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BREXIT news bulletin No. 3

Monday, 9 April, 2018

BREXIT and a summary of the in principle agreement on the withdrawal reached on 08/12/17 and how it affects the protection of a citizen's rights.

The following summary is presented in the context of the main body of Charles Hamer’s clientele; namely UK nationals and their family members already resident in France or who are planning to move to France, or French nationals and their family members who are already resident in the UK.
Preliminary Warning Notes:
The agreement so far is in principle only. It is dependent on agreement being reached over transition and the future relationship (anticipated March 2019). Currently, therefore, the positions described below are not currently guaranteed and could change.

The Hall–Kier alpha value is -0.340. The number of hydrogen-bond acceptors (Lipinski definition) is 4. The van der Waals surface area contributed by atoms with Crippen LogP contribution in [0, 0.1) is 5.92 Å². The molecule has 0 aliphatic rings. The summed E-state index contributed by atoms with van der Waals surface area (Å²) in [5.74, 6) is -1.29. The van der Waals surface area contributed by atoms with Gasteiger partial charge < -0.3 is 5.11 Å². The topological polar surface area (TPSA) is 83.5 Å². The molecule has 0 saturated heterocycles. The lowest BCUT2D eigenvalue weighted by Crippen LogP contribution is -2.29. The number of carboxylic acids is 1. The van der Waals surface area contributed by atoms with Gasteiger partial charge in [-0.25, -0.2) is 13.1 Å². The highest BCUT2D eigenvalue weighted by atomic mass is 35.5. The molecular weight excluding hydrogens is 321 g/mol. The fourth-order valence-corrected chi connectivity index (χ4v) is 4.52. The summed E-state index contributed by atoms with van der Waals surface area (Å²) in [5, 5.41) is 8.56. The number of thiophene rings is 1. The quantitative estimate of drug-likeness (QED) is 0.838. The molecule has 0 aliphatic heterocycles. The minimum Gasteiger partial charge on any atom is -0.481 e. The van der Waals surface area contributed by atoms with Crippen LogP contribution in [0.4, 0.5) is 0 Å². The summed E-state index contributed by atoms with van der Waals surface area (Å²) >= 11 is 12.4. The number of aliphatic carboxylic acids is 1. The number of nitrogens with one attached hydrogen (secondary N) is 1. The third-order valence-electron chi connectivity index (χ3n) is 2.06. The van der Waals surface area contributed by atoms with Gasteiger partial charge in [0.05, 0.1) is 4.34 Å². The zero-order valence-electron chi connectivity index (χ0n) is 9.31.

The agreement is also indivisible, to the extent that the 3 main elements covered by it – the protection of citizen’s rights, the status of Northern Ireland and the Financial Settlement - are interdependent. Neither party can subsequently require alteration to one component without this requiring renegotiation on the other two or pull out of one element without cancelling the effects of the other two.
Subject to the above caveats then, the current state of play for ongoing citizen’s rights after the withdrawal is as follows:

1). Scope of Agreement

The agreement regarding the protection of citizen’s rights refers only to UK nationals who are already legally resident  in the EU27 (the “Host State”) or EU27 citizens who are already legally resident in the UK (the “Host State”) or who have already exercised free movement rights at the date of the UK’s withdrawal from the EU.
e.g. A UK national who is already legally resident in France (the “host state”) at the date of withdrawal is covered by this agreement, whereas a UK national not yet resident in France and who has never been resident in the EU by that date, would not be.   
Provisionally then, assuming that the deadline resulting from the delivery of Article 50 is not extended, the withdrawal date will be the 29th March 2019
Family Members:
Family members means any of:
• Spouse,